This case seems to be one that fit ICBC’s Low Velocity Impact (LVI) criteria.  The vehicles involved had very little damage.  Evidence was called from an insurance estimator who testified that there was nothing more than cosmetic damage to the vehicle and the repair estimate was slightly more than $500.  It is a frequent strategy of ICBC defence lawyers to focus on the amount of vehicle damage in LVI cases and this strategy appears to have been employed in this trial.
Despite the LVI-nature of this crash the Plaintiff satisfied the court she sustained injuries.  The Court was impressed with the Plaintiff and made the following finding:
[43]            I find that Ms. Orrell is an honest witness and accept her evidence of the event and the injuries that she sustained.  I am satisfied that she was injured in the collision, and that, as a consequence, she experienced pain and discomfort and disruption to her usual activities.  Those have not fully resolved at the time of trial.
Mr. Justice Williams summarized the injuries as follows in concluding that $30,000 was fair for the Plaintiff’s pain and suffering (non-pecuniary damages)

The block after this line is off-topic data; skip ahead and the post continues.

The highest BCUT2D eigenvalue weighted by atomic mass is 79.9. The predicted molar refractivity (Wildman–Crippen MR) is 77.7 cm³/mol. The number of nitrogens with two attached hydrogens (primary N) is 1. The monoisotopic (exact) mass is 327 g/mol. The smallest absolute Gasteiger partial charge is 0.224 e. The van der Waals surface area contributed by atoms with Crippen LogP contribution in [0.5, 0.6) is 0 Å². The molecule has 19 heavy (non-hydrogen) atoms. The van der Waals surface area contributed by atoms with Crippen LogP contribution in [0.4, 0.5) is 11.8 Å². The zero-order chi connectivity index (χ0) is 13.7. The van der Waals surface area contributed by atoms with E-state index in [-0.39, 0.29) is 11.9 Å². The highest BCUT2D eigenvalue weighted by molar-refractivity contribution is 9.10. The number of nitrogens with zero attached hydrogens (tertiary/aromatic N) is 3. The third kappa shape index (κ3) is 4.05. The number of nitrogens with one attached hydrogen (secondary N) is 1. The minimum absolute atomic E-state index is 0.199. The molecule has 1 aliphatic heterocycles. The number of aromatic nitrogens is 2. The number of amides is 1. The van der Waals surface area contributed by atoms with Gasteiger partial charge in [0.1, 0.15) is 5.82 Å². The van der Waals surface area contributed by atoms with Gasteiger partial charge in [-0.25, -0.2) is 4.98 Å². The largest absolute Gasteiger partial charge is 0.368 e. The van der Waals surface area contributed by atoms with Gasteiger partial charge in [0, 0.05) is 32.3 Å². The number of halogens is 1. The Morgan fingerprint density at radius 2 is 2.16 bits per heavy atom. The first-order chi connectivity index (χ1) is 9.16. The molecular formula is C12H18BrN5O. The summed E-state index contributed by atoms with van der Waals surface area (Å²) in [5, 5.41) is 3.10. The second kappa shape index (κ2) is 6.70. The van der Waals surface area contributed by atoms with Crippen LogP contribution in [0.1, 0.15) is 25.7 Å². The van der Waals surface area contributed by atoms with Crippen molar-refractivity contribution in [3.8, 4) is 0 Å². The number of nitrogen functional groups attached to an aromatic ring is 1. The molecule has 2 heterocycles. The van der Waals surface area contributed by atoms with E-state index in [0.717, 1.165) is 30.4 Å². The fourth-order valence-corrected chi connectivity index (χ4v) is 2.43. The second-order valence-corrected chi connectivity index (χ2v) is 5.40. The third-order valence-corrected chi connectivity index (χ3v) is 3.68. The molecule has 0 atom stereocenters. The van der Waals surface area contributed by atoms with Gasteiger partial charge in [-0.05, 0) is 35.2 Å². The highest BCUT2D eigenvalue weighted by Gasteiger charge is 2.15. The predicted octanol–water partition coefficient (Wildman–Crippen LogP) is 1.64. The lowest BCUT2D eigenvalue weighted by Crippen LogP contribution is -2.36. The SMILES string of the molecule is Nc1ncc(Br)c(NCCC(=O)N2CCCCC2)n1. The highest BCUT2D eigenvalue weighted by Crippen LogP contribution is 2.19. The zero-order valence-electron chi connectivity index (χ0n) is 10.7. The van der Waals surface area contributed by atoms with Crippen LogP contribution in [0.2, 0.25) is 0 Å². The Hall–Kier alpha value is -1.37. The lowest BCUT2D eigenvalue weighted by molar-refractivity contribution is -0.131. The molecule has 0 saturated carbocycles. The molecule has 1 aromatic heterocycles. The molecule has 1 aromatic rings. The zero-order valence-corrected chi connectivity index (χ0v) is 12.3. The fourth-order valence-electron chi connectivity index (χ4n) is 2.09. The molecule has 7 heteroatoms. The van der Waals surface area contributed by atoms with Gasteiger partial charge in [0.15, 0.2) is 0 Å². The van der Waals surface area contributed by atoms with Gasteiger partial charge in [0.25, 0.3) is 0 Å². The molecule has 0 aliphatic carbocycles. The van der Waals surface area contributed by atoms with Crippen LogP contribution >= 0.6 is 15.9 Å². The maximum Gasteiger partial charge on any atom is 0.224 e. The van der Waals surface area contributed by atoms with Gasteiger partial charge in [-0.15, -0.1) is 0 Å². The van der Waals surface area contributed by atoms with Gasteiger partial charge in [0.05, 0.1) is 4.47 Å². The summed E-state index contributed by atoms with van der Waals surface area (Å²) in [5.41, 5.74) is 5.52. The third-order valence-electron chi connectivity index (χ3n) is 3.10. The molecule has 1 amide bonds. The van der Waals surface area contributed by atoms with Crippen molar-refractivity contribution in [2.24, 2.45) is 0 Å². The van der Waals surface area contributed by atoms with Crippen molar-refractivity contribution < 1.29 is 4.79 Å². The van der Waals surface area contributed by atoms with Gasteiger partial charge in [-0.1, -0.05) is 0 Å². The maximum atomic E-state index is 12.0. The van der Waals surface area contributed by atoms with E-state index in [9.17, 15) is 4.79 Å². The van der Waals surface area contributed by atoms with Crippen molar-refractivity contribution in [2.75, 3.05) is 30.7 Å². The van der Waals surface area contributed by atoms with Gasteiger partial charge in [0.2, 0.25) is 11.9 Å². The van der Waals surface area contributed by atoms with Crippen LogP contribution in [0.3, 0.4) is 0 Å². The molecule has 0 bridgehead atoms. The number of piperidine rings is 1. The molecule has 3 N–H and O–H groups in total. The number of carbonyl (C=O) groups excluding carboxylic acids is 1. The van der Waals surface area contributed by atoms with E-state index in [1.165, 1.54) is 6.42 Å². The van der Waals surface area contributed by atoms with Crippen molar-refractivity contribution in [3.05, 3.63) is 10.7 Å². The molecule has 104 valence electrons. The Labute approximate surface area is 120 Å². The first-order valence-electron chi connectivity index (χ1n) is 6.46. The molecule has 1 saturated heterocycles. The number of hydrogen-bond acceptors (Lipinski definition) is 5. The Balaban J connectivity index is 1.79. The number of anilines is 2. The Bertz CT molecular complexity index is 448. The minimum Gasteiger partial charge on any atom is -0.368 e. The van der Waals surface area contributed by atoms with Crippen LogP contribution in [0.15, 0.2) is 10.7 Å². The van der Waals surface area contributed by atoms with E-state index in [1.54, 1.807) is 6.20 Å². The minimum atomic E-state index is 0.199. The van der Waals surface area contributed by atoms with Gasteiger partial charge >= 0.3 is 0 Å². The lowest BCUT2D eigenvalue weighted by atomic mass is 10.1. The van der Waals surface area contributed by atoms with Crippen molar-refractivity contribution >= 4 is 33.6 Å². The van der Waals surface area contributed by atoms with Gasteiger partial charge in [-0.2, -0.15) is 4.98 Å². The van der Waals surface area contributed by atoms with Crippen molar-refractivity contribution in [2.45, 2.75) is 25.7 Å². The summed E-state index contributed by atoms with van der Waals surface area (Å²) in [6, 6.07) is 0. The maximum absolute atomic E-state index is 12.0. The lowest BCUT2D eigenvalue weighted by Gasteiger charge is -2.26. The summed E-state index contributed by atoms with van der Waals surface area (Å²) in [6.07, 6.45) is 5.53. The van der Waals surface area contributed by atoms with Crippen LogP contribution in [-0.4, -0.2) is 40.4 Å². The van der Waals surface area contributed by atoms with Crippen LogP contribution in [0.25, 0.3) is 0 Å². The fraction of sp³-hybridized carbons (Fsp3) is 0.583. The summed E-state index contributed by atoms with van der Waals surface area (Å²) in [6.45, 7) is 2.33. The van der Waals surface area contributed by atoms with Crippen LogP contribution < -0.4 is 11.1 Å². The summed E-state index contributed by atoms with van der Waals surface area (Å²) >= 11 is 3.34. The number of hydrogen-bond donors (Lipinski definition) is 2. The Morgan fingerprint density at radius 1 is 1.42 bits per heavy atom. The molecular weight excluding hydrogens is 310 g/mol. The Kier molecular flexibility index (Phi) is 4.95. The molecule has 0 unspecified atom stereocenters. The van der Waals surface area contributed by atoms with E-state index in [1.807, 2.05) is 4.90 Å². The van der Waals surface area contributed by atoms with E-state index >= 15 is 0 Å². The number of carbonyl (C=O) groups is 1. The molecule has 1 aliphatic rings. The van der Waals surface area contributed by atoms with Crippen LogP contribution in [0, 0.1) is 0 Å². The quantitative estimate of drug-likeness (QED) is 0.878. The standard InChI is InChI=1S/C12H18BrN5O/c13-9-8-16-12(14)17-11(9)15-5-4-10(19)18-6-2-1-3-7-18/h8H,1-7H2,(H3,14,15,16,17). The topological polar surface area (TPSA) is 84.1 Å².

[51]             The accident and the resultant injuries caused a reasonably significant measure of pain, suffering and loss of enjoyment of life for Ms. Orrell following the event.  Considering both her evidence and the first report of Dr. Miki, that effect was most pronounced for a period of approximately six months, but continued, albeit in a less debilitating way, up to the point of trial.  It has impacted on her participation in many endeavours, including being physically active in such pastimes as running, going to the gym, gardening, ordinary household tasks and, importantly, being as active with her son as she otherwise would have been. As I have indicated earlier, there are however other factors that must be taken into account, including her pre-accident status and her pregnancy in 2006.  Both of those contributed to her discomfort too.
Cases like this one show time and time again that the extent of vehicle damage does not determine what a person’s tortious injuries are worth in British Columbia, rather medical evidence is key in valuing ICBC injury tort claims.